The Rules Are Not The Goal

Staying on target with SMART goals

Posted on August 31, 2023 · 5 mins read
I made it a goal for myself when I first started this blog to post at least once a month. This condition was imposed with good intentions, to ensure that I would write consistently. This was to improve my writing, which was the main goal for starting the blog in the first place. But while it was well-intentioned, I don't believe it was the right move. It has been detrimental in two ways: first, it has increased unnecessary stress, and second, it has slowed down my writing pace.

The obligation to post 'every month' is what causes the stress. By setting a time requirement, I have inadvertently set myself a deadline to post by the end of every month. Posting a day later (on the 1st) would still count as a failure in reaching my goal. This arbitrary deadline has made the approach of the end of the month something I dread, and to avoid feeling like I've failed in my goal I'll write something/anything to avoid that. This means the topics are chosen based on how quick and easy they would be to rush out, rather than what I am most interested in at the time.

The second way that it impacted me is that whenever I thought of another topic I would like to write about, instead of starting on it right away I would only add them to my backlog. This provided me with a wide range of options at the end of the month (even if I would only select the 'easy' ones). As a result, I didn't write anything until the end of the month, which made me less consistent in my writing than I would have been.

So what's the plan? The monthly restriction was in place for positive reasons, and despite slowing down my writing and raising my stress levels, it has also made sure that I update frequently.

At this point the negatives outweigh the positives, so it's time to change. For more effective goal setting, a few things need to change. Let's start by using the SMART goal framework. This can be used to check that the goal is Specific, Measurable, Achievable, Relevant, and Time-Bound.

Specific: For a goal to be specific, it needs to be able to answer questions such as "Who is responsible?" and "What needs to happen?". In this case, 'writing' needs to happen, by me specifically.

Measurable: When a goal is quantifiable, we can measure the progress and also know that the goal has been achieved. Last time we tried measuring the number of posts completed in a month and it didn't work, so let's do a different time-based this time. Instead of measuring the number of posts, we will track the amount of time spent writing.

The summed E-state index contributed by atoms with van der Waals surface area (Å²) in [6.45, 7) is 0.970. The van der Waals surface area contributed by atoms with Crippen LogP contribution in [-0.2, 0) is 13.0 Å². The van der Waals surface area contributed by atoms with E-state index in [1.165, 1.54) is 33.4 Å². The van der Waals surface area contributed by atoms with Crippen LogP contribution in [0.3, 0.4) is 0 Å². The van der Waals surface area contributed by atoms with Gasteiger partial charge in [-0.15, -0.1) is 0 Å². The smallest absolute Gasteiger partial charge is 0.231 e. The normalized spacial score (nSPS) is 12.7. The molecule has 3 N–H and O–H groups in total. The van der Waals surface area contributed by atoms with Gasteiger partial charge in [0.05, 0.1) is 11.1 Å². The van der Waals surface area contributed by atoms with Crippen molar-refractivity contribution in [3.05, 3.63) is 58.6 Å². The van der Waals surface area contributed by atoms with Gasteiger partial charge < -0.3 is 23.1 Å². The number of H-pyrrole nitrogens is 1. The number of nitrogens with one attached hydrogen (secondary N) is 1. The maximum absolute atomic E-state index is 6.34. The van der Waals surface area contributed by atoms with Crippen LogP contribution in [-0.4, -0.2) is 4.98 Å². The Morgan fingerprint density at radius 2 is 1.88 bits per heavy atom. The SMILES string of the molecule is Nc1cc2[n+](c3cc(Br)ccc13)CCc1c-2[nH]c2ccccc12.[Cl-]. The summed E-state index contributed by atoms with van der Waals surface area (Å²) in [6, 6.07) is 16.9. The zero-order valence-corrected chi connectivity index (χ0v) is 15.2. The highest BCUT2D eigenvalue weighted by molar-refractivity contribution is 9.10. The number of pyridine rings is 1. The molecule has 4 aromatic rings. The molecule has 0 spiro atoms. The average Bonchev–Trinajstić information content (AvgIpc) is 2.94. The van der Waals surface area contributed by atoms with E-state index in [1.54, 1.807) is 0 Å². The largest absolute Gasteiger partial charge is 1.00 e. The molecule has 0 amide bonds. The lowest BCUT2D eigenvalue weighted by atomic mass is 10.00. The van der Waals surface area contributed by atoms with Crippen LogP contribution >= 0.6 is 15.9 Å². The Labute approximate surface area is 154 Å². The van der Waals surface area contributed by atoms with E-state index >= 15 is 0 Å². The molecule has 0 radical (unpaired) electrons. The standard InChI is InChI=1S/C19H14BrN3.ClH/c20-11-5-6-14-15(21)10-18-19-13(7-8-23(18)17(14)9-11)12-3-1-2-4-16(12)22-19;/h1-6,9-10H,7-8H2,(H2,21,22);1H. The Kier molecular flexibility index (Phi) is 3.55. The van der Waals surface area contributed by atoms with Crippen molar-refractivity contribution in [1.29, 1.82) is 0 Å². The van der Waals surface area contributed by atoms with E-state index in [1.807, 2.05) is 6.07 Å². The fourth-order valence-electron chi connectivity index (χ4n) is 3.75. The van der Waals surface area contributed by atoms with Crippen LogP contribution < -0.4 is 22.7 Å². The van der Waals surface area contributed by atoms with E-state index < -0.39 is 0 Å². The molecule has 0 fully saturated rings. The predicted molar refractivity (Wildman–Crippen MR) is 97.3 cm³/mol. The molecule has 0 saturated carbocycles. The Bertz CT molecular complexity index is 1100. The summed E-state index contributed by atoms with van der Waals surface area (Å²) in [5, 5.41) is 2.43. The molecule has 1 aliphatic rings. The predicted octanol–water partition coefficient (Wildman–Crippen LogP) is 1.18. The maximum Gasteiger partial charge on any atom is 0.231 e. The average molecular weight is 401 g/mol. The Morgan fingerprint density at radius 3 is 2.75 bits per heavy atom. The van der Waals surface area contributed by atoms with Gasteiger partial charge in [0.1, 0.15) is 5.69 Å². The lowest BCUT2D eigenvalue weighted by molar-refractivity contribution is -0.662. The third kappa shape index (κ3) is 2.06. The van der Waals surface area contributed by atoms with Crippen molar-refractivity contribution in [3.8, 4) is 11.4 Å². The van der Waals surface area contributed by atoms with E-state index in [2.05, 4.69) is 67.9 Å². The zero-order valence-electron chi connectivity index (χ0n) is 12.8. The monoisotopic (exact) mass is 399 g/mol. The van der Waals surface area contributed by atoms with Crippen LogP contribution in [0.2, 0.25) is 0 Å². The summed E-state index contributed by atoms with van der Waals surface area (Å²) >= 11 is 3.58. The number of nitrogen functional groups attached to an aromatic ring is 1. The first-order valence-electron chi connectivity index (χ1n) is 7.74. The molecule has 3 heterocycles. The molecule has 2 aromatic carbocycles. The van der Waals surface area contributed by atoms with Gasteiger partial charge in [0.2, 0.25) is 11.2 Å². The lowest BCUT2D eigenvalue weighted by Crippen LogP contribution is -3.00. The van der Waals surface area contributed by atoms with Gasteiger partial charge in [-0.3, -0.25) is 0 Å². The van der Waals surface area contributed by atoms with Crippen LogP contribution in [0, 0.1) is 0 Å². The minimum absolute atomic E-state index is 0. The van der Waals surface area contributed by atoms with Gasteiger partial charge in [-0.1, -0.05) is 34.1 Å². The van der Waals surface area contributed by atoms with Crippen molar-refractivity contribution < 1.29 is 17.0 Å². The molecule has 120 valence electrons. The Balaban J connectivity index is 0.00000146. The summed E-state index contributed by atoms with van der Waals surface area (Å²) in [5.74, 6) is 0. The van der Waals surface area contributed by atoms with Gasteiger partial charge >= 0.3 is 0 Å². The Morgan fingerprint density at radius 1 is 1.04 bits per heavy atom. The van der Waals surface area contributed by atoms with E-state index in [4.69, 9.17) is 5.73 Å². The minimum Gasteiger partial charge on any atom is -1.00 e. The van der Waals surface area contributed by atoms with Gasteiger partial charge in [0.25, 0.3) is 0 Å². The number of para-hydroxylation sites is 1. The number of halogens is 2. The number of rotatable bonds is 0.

Achievable: As tempting as it would be to declare that I should write every waking hour, that's not realistic. Considering the other obligations I have in my day-to-day life, an achievable amount of time I can set aside is 30 minutes minimum, ideally every day but in actuality at least 4 days a week. Of course, this may change if I need to, determining what is realistic may take some trial and error.

Relevant: This is where we ask "Why?". If the overarching goal is to improve writing, then setting a goal to go horse riding won't help. But making it writing-related will - and for my scenario it doesn't have to be blog-specific writing, as my writing goals are wider than that.

Time-Bound: This relates to making the goal measurable. All goals must end eventually, and having a time when even 'repeating' tasks are done means that they are much more likely to be completed. The time frame for this goal is the next three months, chosen thanks to this article: Why you should divide your life into semesters, even when you’re not in school.

Put it all together, and my new goal is:

"For the next three months, I will write for at least 30 minutes a day, at least 4 days a week."

I'll report back in three months with how it went. Wish me luck!

← Previous Post Next Post

See new posts directly in your inbox

(Powered by Substack)